June Lytel-Murphy, retired professor, remembered

Daina Amorosano

June Waldo Lytel-Murphy, the retired English professor and longtime adviser to The Villanovan who not only introduced journalism into the curriculum, but also to the likes of a number of accomplished journalists — including one Pulitzer Prize winner and an editor-in-chief of the New York Times Magazine — died on Oct. 19 in Haverford Estates, Pa. She was 80.

Throughout her tenure at Villanova, as a professor, adviser to the newspaper and a part of the founding group of the women’s studies program, Lytel-Murphy did a lot of pushing.

“She encouraged us as journalists to push the boundaries, not over, but to the line,” said Terry O’Toole, who was editor-in-chief of The Villanovan from 1979-’80. “She was like no other professor I had at Villanova.”

For her excellence in teaching, Lytel-Murphy received the Lindback Foundation Award for Distinguished Teaching in 1990 — a formal testament to the experiences many of her students recount having had with her. 

“I met June my first semester as an undergrad, in the fall of 1970,” said former student and colleague of Lytel-Murphy, Madeline Baxter, who entered Villanova two years after women began matriculating into the College of Arts & Sciences. “I had Lit. Comp. I with her on Monday-Wednesday-Friday at 1:30 in John Barry. I was the only female in the class. I remember vividly that she was quick, and she was funny — and that I was the only one laughing at her jokes.”

While Lytel-Murphy taught at Villanova, she worked on the side as a consultant for a textbook publisher in Philadelphia. 

“June wasn’t a pure academic. She had lived a full life,” Baxter said. “What was refreshing about her was that she had worked in the world outside the academy. She had lived more diversely in both industry and life and could offer practical knowledge to her students. Literature did reflect life in many cases, and she was able to point it out.”

When she taught Jewish authors, she could bring knowledge to it, Baxter said.

“She was a woman of strong beliefs, a faithful woman — her Jewish faith was a part of her,” she said.

Lytel-Murphy began her career at Villanova as a teaching assistant in 1969, while she earned a Master’s degree in English. She became a full-time faculty member in 1971 and taught American literature, women’s studies and journalism courses, among others.

But her teaching extended beyond the confines of the classroom, particularly in her work as faculty adviser to The Villanovan, a role she filled for 13 years. Her work with the newspaper was referred to as her “one-woman journalism school” in the University’s Campus Currents on Oct. 22. 

“Probably more than any professor I had in the classroom, she had a profound influence on me and my career choices,” said Beth White Delaney, sports editor from 1979-’81, who is now a fundraiser at the University of Pennsylvania. That Delaney was sports editor a decade before women began covering professional sports was a reflection of Lytel-Murphy’s convictions.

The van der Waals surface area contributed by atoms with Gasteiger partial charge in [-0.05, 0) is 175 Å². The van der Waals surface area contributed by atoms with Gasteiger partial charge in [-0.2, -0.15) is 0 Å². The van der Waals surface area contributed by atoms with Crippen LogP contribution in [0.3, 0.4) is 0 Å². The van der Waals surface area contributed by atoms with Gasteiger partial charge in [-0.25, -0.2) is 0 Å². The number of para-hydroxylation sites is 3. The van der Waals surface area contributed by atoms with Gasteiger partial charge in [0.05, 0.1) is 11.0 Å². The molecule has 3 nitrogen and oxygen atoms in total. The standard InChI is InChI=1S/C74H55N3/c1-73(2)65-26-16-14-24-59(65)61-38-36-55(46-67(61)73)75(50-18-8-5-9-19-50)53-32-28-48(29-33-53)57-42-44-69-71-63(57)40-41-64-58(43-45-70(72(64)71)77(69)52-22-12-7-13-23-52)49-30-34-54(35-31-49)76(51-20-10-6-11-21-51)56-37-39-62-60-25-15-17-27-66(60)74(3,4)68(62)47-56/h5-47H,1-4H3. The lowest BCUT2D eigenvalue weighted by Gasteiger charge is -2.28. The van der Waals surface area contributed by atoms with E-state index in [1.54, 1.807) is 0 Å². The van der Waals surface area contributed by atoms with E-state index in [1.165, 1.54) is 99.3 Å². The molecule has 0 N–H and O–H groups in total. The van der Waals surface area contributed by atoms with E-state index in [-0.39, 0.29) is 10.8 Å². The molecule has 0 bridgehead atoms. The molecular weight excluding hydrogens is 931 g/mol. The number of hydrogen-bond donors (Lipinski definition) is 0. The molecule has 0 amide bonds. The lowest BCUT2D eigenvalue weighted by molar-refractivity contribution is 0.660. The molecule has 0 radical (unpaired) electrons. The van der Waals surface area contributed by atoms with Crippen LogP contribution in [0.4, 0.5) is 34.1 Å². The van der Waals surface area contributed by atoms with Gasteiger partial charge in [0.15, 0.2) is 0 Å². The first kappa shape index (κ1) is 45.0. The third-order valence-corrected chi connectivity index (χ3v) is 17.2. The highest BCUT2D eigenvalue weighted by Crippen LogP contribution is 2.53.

“She was the only person on campus focusing on print journalism, and she was the only one teaching how to write a story,” O’Toole said.

Her “one-woman journalism school” boasts a roster of such successful journalists as Diana K. Sugg, a medical writer for the Baltimore Sun who won journalism’s highest honor, the Pulitzer Prize, for beat reporting in 2003; Gerald Marzorati, a ’75 graduate who held one of the most influential positions in journalism as editor-in-chief of the New York Times Magazine; bureau editor for the Charlotte Observer, Joe Marusak, class of 1985; and many others throughout the country.

“She taught me what a woman journalist could be,” Sugg said. “She opened the door for me, and she stood by me, and I’ll be thankful for the rest of my life that I was lucky enough to have worked with and learned from her.”

“The paper here isn’t a daily, and we don’t have a journalism major, but because of [Lytel-Murphy], I think students got an experience comparable to one they would have gotten at a school with a journalism major,” said Vice President for Student Life, Rev. John Stack, O.S.A., who was dean of students when Lytel-Murphy was adviser to The Villanovan.

In the days before the digital era, Lytel-Murphy would spend Tuesday nights with the editors, reviewing articles before they would tie everything together on Wednesdays, and on Thursdays they would go down to the printer in Bryn Mawr — using an Exacto knife and a cut-and-paste method to lay out the paper.

“What was valuable was that her presence really allowed them to get to know her and realize that she knew what she was talking about, and it provided an opportunity for them to develop mentee-mentor relationships,” Stack said. “I certainly know from many former students how much of a good role model she was and how much they respected and were inspired by her.”

Marusak wrote a letter thanking Lytel-Murphy for her positive impact on him at the time of her retirement 10 years ago.

“June cared deeply about us and what we told readers, and I’ve tried my best over the years to emulate those traits,” he wrote in the letter. “That’s no small order, but having had such mentors as June keeps journalists like me going.”

For anyone who met Lytel-Murphy, her high-energy, dynamic presence — not to mention her impeccable fashion sense and her long red fingernails — was something to speak of.